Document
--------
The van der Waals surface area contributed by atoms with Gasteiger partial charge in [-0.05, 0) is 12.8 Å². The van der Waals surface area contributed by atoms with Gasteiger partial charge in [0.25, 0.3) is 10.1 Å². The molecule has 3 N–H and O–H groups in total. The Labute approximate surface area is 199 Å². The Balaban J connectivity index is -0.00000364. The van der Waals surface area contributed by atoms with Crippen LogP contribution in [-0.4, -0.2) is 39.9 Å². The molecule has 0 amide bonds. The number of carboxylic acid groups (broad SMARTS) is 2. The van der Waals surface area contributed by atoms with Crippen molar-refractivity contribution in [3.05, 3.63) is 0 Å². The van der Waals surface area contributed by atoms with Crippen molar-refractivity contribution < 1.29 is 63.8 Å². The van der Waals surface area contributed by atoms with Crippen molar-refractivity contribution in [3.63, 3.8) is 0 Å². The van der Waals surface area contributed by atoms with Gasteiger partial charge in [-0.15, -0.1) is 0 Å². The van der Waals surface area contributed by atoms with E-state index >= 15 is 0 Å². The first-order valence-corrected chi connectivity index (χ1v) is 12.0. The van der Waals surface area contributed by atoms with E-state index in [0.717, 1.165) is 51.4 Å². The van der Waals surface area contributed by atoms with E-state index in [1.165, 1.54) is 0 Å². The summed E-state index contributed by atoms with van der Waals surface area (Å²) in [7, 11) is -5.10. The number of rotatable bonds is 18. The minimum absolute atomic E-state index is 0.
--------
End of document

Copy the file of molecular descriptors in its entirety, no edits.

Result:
The van der Waals surface area contributed by atoms with Gasteiger partial charge in [-0.05, 0) is 12.8 Å². The van der Waals surface area contributed by atoms with Gasteiger partial charge in [0.25, 0.3) is 10.1 Å². The molecule has 3 N–H and O–H groups in total. The Labute approximate surface area is 199 Å². The Balaban J connectivity index is -0.00000364. The van der Waals surface area contributed by atoms with Crippen LogP contribution in [-0.4, -0.2) is 39.9 Å². The molecule has 0 amide bonds. The number of carboxylic acid groups (broad SMARTS) is 2. The van der Waals surface area contributed by atoms with Crippen molar-refractivity contribution in [3.05, 3.63) is 0 Å². The van der Waals surface area contributed by atoms with Crippen molar-refractivity contribution < 1.29 is 63.8 Å². The van der Waals surface area contributed by atoms with Crippen molar-refractivity contribution in [3.63, 3.8) is 0 Å². The van der Waals surface area contributed by atoms with Gasteiger partial charge in [-0.15, -0.1) is 0 Å². The van der Waals surface area contributed by atoms with E-state index >= 15 is 0 Å². The first-order valence-corrected chi connectivity index (χ1v) is 12.0. The van der Waals surface area contributed by atoms with E-state index in [0.717, 1.165) is 51.4 Å². The van der Waals surface area contributed by atoms with E-state index in [1.165, 1.54) is 0 Å². The summed E-state index contributed by atoms with van der Waals surface area (Å²) in [7, 11) is -5.10. The number of rotatable bonds is 18. The minimum absolute atomic E-state index is 0.